post on productivity helped bring my thinking in to the clarity of this blog post. From what I am seeing, the market is setting lower prices and now firms are trying to reduce the cost of their services, which translates in to productivity growth.
To Ron’s points on growth in productivity, law firms need to become ‘better, faster, cheaper’ (BFC). Obviously LPM plays a role in this. However, I believe LPM is necessary but not sufficient for BFC. Because in most respects (and I’m sure other bloggers may chime in here) LPM is about doing something the same way only with more discipline. It’s about defining how we do things and then institutionalizing that effort in a standardize way.
I have touched on this point before, however the BFC angle refined my thinking and I drove me to the following BFC definitions:
Better: Doing it (a task, matter, etc.) with the same or more resources but driving an improved outcome (a.k.a. higher value).
Faster: Doing it with the same resources and with the same outcome, but in a shorter period of time.
Cheaper: Doing it with fewer or cheaper resources and driving the same level of outcome.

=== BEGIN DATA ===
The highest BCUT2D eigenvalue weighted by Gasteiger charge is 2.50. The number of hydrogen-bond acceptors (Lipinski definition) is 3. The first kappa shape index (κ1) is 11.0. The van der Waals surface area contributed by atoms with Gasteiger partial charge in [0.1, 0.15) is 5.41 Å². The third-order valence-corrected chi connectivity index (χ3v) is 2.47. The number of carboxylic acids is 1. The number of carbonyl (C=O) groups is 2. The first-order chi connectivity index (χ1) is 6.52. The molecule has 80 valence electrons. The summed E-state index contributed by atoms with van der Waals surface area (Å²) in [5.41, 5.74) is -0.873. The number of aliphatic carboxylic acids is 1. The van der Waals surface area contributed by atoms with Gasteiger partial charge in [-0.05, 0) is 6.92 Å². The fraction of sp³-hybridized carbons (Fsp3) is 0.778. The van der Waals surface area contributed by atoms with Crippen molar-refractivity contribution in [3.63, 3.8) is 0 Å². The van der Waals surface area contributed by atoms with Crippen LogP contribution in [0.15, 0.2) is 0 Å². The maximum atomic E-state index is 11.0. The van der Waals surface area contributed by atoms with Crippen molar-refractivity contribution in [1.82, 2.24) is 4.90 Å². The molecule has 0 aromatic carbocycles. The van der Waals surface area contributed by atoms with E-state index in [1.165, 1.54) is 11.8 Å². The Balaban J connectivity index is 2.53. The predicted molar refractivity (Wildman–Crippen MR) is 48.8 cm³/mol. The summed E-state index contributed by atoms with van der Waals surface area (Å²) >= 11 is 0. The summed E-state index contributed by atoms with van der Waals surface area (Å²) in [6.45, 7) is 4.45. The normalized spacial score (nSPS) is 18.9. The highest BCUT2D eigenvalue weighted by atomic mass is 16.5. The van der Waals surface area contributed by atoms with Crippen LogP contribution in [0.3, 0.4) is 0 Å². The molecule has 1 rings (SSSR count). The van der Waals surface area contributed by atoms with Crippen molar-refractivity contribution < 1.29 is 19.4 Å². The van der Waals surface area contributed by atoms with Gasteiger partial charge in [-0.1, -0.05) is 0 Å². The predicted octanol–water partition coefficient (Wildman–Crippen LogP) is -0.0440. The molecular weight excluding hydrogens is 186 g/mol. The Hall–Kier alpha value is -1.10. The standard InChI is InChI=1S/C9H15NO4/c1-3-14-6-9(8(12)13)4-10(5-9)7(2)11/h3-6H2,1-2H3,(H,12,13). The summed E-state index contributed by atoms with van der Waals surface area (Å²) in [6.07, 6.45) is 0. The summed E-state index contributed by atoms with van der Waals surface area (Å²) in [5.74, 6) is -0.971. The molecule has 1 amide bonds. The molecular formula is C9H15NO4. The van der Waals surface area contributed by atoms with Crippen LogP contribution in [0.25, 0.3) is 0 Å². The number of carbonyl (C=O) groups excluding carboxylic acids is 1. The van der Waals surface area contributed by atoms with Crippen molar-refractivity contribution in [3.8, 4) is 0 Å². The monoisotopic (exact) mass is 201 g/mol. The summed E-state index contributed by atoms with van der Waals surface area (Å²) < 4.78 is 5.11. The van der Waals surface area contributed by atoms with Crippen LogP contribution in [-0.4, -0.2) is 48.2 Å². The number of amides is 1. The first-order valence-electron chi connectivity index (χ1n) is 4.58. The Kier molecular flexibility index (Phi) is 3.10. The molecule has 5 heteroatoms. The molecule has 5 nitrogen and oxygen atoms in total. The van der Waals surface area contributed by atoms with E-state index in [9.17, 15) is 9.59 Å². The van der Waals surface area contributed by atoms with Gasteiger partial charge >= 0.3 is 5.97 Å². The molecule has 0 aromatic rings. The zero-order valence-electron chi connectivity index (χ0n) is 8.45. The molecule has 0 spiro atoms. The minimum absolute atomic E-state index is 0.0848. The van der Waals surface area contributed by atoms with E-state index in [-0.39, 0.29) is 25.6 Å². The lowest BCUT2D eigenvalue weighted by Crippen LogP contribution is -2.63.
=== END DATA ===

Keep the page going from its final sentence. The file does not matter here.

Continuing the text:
Translated in to ‘legal’ these become:
Better: Doing it with the same or more hours, but getting a better result.
Faster: Doing it with the same hours, but in a shorter time-frame (probably with more people).
Cheaper: Doing it with fewer hours or by using people with lower rates or with technology.
There is an old engineering adage that says "Faster, better, cheaper — pick two." This idea basically argues any system can optimize at most two factors, to the detriment of the third. Using LPM, at best you can restructure the project plan to improve one or maybe two of the factors, but only by sacrificing a reduction in the third one. Clients seem to be pushing on ‘cheaper’ with minimal attention to the other 2 factors. This begs the question of where should the focus be?
Real productivity growth comes when you change the system, which leads us to process improvement. This is where most businesses gain a competitive edge. They employ long-term process improvement techniques, along the lines of Six Sigma.
Which brings me back to my point: LPM is necessary but not sufficient to drive improvements in law firm productivity. Project management brings discipline to a process, but is not about improving a process over time. I believe growth in productivity is what clients really want, whether they see this explicitly or not. Discussions about ‘efficiency’ are too often vague with no real discussion about what that means (e.g. no first year associates on the bill). Instead the presumption is that ‘cheaper’ equals efficient.
So I’ll start my campaign now for BFC to become the heir-apparent buzz phrase for 2013. Instead of being a technique like LPM, it's actually the desired goal.